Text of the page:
Friday, January 28, 2011

Friday strides and uphill plyometrics

Am)3 mile warm-up.
6 X 30" uphill strides at ~5:30-5:40 pace. Not a super steep hill because I wanted to work more on uphill "speed" (relative to my goal pace at Mt Evans).
Then (also uphill) 20 steps per leg of FOUR plyometrics (my own acronym standing for Front, Out, Up, Rear which describes the direction of movement).
3 mile jog home.
Uphill plyos are the bomb.


Mountain Way said...

Were the uphill strides intended to be at that pace? Or, was it more a perception of effort? I always try to go "hard" (in my mind 90-95% effort)for my shorter uphill strides, attempting to promote speed development and power/strength.

Any more detail on the uphill plyo?

Like the blog!

Lucho said...

I definitely had a pace in mind, but ran by feel. Relaxed and smooth with out straining or sprinting. These are more for neuromuscular coordination than anything. The hill was too shallow and the effort too light to build power. Speed was more the goal. I am ending my 'base' phase in 2 weeks and am starting to build in to the interval and rep sessions I have planned so this is a start.
The plyo's were just basic like hill bounding and super high cadence knee lifts which is brutal. Some side stepping lunges up hill.

Rick said...

I'd like to run Mt. Washington this year where the average grade is 11.5%. The auto road is a pretty steady climb without a whole lot of varying grades (yea, there are a few spots, especially the infamous "Wall", but that's just a very small portion at the end). I understand the importance of training at the grade of the race as well as the flat speedwork that needs to be done. But what about all the grades in between? Is there any benefit to going out and doing specific speedwork at, say, 5-6% grade for a race like Mt. Washington if 0% and 12% are easily available to train at?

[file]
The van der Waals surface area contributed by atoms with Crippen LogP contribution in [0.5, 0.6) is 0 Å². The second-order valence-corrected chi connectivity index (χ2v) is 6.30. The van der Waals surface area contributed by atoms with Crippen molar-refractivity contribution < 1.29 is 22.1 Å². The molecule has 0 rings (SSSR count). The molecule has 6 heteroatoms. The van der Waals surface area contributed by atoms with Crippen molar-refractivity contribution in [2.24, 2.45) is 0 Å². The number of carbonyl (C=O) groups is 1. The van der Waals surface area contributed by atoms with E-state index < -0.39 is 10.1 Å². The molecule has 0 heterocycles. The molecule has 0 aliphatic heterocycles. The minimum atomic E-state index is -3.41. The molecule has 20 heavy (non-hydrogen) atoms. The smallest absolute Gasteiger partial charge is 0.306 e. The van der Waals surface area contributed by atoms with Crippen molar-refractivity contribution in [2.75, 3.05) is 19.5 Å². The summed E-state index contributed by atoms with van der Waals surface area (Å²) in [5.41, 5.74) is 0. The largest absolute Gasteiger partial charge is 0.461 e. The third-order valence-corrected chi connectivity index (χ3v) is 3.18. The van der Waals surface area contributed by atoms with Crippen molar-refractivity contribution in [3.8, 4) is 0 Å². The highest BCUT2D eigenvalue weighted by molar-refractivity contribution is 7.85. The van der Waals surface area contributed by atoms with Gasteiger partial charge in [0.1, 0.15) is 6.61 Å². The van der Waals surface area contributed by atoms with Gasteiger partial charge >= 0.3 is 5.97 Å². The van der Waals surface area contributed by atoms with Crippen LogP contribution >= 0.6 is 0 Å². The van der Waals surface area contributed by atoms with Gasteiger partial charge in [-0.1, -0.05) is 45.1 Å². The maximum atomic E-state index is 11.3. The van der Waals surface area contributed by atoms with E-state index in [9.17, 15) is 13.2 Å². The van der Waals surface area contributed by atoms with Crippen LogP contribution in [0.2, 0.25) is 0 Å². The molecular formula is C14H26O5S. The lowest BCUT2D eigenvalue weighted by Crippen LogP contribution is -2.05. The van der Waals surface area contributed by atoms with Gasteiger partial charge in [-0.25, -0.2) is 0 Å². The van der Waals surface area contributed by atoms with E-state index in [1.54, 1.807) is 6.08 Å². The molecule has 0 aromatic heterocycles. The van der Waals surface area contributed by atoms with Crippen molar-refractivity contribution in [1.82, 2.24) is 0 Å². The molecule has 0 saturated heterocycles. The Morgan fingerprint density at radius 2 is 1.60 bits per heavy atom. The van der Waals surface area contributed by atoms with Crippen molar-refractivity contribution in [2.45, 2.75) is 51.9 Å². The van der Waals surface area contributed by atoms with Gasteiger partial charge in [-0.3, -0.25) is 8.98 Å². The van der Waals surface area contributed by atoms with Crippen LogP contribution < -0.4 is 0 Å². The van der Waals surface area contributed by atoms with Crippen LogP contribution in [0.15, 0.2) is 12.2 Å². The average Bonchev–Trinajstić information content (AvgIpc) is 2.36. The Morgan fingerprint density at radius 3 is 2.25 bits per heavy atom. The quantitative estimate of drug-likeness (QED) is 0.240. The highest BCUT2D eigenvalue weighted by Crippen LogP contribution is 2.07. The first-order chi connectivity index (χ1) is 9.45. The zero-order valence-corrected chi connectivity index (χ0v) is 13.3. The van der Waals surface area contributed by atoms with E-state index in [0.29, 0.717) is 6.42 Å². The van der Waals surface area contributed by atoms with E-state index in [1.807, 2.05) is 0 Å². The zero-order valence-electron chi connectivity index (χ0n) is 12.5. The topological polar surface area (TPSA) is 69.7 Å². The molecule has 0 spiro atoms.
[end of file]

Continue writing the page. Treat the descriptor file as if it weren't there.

Thanks Tim!

Lucho said...

With the 11%+ grade you need power which I think you already have from soccer. Your weakness will be holding pace for the duration. So you want longer hill sessions (which you're doing) to help with the endurance at goal pace.
In this order starting ~16 weeks out.

Strides right now will go a long way in helping your speed. Just like soccer, 10"-30" at near top speed followed by 1' jogging. You need to be able to climb comfortably for long periods of time before thinking about running fast uphill for long periods, that's always the order.

About 18-10 weeks out your focus should be more on running shorter intervals at slightly over goal effort, and then try to build the volume of the total workload to ~40:00 total time. So start with 6 X 1:00 at harder than goal effort and definitely over LT. Then build on to them, maybe the 8 week progression would look like:
6 X 1'
5 X 2'
5 X 3'
4 X 5'
3 X 8'
3 X 12'
2 X 16'
2 X 20'
It depends on how quickly you are adapting to workload, so those may progress less or more quickly. Maybe throw in a rest week in the middle. Do the intervals at varying grades between 0%-12% so you are doing some fast running which should be enough with out actually focusing on it, but a lot of it should be >8%.

Then 10 weeks out- one approach would be to start off by picking a barely realistic and quite optimistic time goal for MtW. Start with intervals at goal pace but at ~3-5% grade. Then gradually add time to the intervals until you can do maybe ~2 X 2 miles steady with out going over LT (this is a huge key). Then step back and start over with the same process but use 6-8% grade. Then build again. This would be just maybe one key session each week.
Once you get within ~8 weeks of MtW you also want to be doing long tempos (about ~20:00 shorter than the goal race time) within 10% of goal pace that simulates the race with varying grades where you maybe run at 12% for a long interval (~5:00 maybe) and then drop to ~6% to recover (but still hold within 10% of goal pace). You want efforts at LT followed by recovery that is only slightly easier, just enough to allow a moderate amount of lactate buffering.